2.3.1. Emotions

As in the QETS, we evaluated the intensity of 23 emotions on five-point Likert scales (0 = “not at all” to 4 = “very”). Participants evaluated emotions both at the beginning and at the end of their most stressful disclosure. In the QETS, authors used four emotional factors, but in our sample, the internal consistency of these factors (at the beginning and at the end of the disclosure) was unreliable. As such, emotional factors were identified using principal component analysis with varimax rotation, at the beginning and at the end of the disclosure situation. Items with factor loadings of 0.30 or higher were considered as being strongly related to the corresponding factor.
We identified five factors for the beginning of the disclosure situation, which explained 57.94% of the overall variance:
“Well-being” (23.07% of explained variance) included six emotions (amused, reassured, satisfied, happy, hopeful, relieved).
“Hostility and disappointment” (14.96% of explained variance) included six emotions (angry, sad, disappointed, offended, disgusted, frustrated).
“Anxious anticipation” (9.91% of explained variance) included six emotions (preoccupied, threatened, scared, guilty, anxious, embarrassed).
“Mastery” (5.38% of explained variance) included three emotions (combative, confident, master of myself).
“Jealousy” (4.66% of explained variance) included two emotions (jealous, envious).
At the end of the disclosure situation, we identified four factors that accounted for 63.05% of the explained variance:
“Well-being and mastery (At the end, two initials factors (well-being and mastery) are grouped as a single factor)” (38.57% of explained variance) included nine emotions (amused, reassured, satisfied, happy, hopeful, relieved, combative, confident, master of myself).
“Hostility and disappointment” (13.46% of variation explained) included six emotions (angry, sad, disappointed, offended, disgusted, frustrated).
“Anxious anticipation” (5.88% of variation explained) included six emotions (preoccupied, threatened, scared, guilty, anxious, embarrassed).
“Jealousy” (5.14% of variation explained) included two emotions (jealous, envious).

2.3.2. Cognitive Appraisals

As in the QETS, for the primary appraisals (assessment of what is at stake, risk, and threat), participants rated the importance of 13 general risks (e.g., hurt a relative, lose your self-esteem, appear as an unethical person, diminish your financial resources, etc.). In the original version, four risk factors were retained, but in our sample, the internal consistency of these factors was unreliable. Because of this, as for emotions, risk factors were identified using principal component analysis with varimax rotation and we retained items with factor loadings of 0.30. We identified five factors that account for 65.16% of the overall variance:
Risk 1 “Loss of respect and affection” (25.49% of explained variance) included three items: “Lose the affection of someone who is important to you”; “Lose the approval or respect of someone who is important to you”; “Lose respect for someone else”.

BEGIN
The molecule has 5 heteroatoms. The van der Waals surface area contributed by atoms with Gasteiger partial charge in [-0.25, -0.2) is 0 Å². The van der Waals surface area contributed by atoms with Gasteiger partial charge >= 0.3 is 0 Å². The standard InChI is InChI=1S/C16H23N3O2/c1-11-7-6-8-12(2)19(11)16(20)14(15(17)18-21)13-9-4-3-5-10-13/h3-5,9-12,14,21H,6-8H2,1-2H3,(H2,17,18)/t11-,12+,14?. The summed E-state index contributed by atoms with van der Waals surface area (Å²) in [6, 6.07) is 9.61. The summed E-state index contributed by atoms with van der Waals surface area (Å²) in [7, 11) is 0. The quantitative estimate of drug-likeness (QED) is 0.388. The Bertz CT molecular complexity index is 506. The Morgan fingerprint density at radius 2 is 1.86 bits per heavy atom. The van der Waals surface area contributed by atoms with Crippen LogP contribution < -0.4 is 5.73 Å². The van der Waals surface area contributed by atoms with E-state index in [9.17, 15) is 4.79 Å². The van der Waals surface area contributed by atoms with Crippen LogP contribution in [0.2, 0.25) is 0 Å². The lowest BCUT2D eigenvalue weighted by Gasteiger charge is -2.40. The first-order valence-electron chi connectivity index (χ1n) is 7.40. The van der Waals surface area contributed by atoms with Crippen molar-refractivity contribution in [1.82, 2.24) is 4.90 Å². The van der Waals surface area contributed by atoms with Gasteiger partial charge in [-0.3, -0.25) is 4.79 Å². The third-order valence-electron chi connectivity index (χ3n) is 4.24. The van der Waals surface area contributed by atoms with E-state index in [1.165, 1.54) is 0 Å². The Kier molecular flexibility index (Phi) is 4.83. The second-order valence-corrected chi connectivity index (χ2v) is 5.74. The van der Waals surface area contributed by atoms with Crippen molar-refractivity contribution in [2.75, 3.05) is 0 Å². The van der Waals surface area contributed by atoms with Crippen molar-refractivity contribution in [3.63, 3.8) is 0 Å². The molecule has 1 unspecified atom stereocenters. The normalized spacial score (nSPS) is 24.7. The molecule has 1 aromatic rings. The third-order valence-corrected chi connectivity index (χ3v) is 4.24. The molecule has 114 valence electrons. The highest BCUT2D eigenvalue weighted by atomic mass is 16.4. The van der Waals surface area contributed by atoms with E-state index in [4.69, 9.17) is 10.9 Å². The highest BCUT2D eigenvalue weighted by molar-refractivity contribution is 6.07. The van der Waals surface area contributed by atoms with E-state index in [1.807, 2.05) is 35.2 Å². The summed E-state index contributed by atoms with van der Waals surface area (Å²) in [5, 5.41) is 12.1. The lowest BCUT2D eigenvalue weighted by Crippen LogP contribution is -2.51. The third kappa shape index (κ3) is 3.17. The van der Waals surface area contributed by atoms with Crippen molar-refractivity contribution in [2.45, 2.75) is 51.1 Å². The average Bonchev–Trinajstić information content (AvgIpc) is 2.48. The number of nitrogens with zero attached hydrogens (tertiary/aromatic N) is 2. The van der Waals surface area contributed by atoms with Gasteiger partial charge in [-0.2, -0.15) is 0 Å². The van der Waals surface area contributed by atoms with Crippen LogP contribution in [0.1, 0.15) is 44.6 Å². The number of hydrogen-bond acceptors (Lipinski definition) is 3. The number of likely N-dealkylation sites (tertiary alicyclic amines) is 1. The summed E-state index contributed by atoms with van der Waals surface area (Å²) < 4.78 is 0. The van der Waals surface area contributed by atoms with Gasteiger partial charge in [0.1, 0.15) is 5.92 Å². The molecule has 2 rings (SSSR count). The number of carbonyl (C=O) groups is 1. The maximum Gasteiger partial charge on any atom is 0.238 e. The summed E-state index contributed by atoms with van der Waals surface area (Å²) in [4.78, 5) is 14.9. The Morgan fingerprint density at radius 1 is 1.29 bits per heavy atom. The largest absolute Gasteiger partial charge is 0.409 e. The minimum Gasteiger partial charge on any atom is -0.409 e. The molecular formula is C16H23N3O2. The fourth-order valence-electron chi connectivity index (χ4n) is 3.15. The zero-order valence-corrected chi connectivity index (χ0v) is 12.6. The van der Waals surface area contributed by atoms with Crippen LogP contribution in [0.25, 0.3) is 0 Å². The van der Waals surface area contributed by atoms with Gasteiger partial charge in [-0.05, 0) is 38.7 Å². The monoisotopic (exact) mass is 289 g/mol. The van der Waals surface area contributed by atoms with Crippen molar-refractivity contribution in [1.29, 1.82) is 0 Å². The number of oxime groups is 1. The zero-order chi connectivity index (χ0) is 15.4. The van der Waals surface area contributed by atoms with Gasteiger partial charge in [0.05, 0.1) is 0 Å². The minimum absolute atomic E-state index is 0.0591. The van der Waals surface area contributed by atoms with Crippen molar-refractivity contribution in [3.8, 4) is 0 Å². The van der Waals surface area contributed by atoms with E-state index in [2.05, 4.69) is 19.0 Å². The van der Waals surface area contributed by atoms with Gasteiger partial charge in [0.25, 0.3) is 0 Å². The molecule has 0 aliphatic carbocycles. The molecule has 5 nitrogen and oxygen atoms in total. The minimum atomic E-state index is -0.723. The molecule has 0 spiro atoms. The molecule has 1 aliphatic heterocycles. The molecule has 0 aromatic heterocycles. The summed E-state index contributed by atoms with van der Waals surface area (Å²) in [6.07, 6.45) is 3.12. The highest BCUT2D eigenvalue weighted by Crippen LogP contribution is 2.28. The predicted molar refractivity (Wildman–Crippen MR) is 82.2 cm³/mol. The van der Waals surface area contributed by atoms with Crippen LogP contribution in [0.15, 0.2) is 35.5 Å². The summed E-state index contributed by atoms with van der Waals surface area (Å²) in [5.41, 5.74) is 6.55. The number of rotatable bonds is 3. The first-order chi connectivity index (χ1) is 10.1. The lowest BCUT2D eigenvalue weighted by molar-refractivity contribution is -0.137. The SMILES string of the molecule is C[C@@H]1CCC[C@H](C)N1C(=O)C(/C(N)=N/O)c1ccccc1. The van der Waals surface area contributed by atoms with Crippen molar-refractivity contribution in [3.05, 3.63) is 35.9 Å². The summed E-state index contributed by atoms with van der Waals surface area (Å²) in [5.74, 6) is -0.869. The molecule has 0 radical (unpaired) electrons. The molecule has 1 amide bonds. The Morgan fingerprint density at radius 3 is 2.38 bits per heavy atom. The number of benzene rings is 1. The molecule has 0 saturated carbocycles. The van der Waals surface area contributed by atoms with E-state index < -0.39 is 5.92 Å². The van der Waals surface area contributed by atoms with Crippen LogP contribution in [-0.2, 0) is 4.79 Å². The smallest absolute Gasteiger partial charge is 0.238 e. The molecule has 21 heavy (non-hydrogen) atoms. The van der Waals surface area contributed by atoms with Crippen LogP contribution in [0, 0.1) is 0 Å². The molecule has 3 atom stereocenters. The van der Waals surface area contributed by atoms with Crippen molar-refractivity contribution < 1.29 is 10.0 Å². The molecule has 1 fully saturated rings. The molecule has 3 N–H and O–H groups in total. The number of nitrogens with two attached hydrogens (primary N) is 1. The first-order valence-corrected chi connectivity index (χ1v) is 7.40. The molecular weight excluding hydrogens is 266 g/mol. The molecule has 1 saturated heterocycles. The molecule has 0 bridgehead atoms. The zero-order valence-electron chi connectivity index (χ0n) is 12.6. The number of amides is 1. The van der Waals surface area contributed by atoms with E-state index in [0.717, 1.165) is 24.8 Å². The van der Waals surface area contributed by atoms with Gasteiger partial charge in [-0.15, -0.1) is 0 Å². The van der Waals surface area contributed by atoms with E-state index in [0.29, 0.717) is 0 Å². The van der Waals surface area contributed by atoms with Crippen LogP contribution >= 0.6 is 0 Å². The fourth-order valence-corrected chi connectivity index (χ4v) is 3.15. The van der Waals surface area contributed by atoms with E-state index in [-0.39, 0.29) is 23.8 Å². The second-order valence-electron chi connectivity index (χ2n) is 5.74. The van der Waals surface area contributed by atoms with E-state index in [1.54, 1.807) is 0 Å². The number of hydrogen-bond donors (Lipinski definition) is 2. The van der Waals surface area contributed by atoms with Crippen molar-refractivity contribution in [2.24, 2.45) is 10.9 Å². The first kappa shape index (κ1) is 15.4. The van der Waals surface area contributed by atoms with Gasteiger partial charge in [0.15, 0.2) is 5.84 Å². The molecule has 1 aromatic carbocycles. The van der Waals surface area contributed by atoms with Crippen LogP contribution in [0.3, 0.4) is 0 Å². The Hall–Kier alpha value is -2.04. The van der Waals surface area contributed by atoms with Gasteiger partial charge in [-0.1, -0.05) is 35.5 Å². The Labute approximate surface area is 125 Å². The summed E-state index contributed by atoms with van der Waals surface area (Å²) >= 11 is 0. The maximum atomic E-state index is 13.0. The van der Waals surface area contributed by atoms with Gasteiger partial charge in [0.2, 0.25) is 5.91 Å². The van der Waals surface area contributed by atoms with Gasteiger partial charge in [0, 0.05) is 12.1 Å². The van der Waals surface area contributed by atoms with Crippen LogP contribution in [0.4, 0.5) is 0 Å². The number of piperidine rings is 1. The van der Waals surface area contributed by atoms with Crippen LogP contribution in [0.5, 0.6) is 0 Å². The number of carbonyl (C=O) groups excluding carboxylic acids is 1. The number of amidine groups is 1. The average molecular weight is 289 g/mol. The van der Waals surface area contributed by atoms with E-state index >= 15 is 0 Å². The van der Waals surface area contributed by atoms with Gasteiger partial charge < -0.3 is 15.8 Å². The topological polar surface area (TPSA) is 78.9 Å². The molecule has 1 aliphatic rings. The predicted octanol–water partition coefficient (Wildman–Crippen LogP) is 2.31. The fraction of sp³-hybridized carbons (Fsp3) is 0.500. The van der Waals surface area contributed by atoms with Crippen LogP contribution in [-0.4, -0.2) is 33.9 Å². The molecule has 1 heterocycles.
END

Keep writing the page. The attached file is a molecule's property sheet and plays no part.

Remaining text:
Risk 2 “Appear as a careless, unethical person” (12.94% of explained variance) included two items: “Appear as a careless person”; “Appear as an unethical person”.
Risk 3 “Incompetence and failure” (9.94% of explained variance) included three items: “To not reach an important goal at work”; “Diminish your financial resources”; “Come across as incompetent”.
Risk 4 “Cause suffering” (8.86% of explained variance) included two items: “Harm the physical wellbeing and health of your relatives”; “Hurt a relative”.
Risk 5 “Harm myself or others” (7.94% of explained variance) included three items: “Jeopardize your own physical health”, your security or your wellbeing”; “Disrupt a relative’s habits”; “Lose your self-esteem”.
For the secondary appraisal (perceived control), as in the QEST, participants evaluated four coping strategies: “Change the situation or act upon it”, “Accept the situation”, “Seek information before acting”, or “Stick to the plan and keep doing what you wanted to do”. They answered on five-point Likert scales (0 = “not at all” to 4 = “a lot”).

2.3.3. Coping

Coping was evaluated with the revised French version of the Ways of Coping Check-List [46]. It contains 67 items with a wide range of thoughts and acts that people use to deal with the internal and/or external demands of specific stressful encounters. Respondents answered on four-point Likert scales (0 = “not at all”; 3 = “a lot”). The French version includes 10 factors, but in our sample, the internal consistency of these factors was unreliable. As such, we again chose to conduct principal component analysis (with varimax rotation). We identified 22 factors and we retained eight. The percentage of explained variance was 40.52%:
“Avoidance” (12.05% of explained variance) included twenty two items (items 3, 6, 9, 11, 12, 14, 21, 25, 28, 32, 33, 34, 35, 41, 44, 51, 56, 57, 58, 59, 60, 62).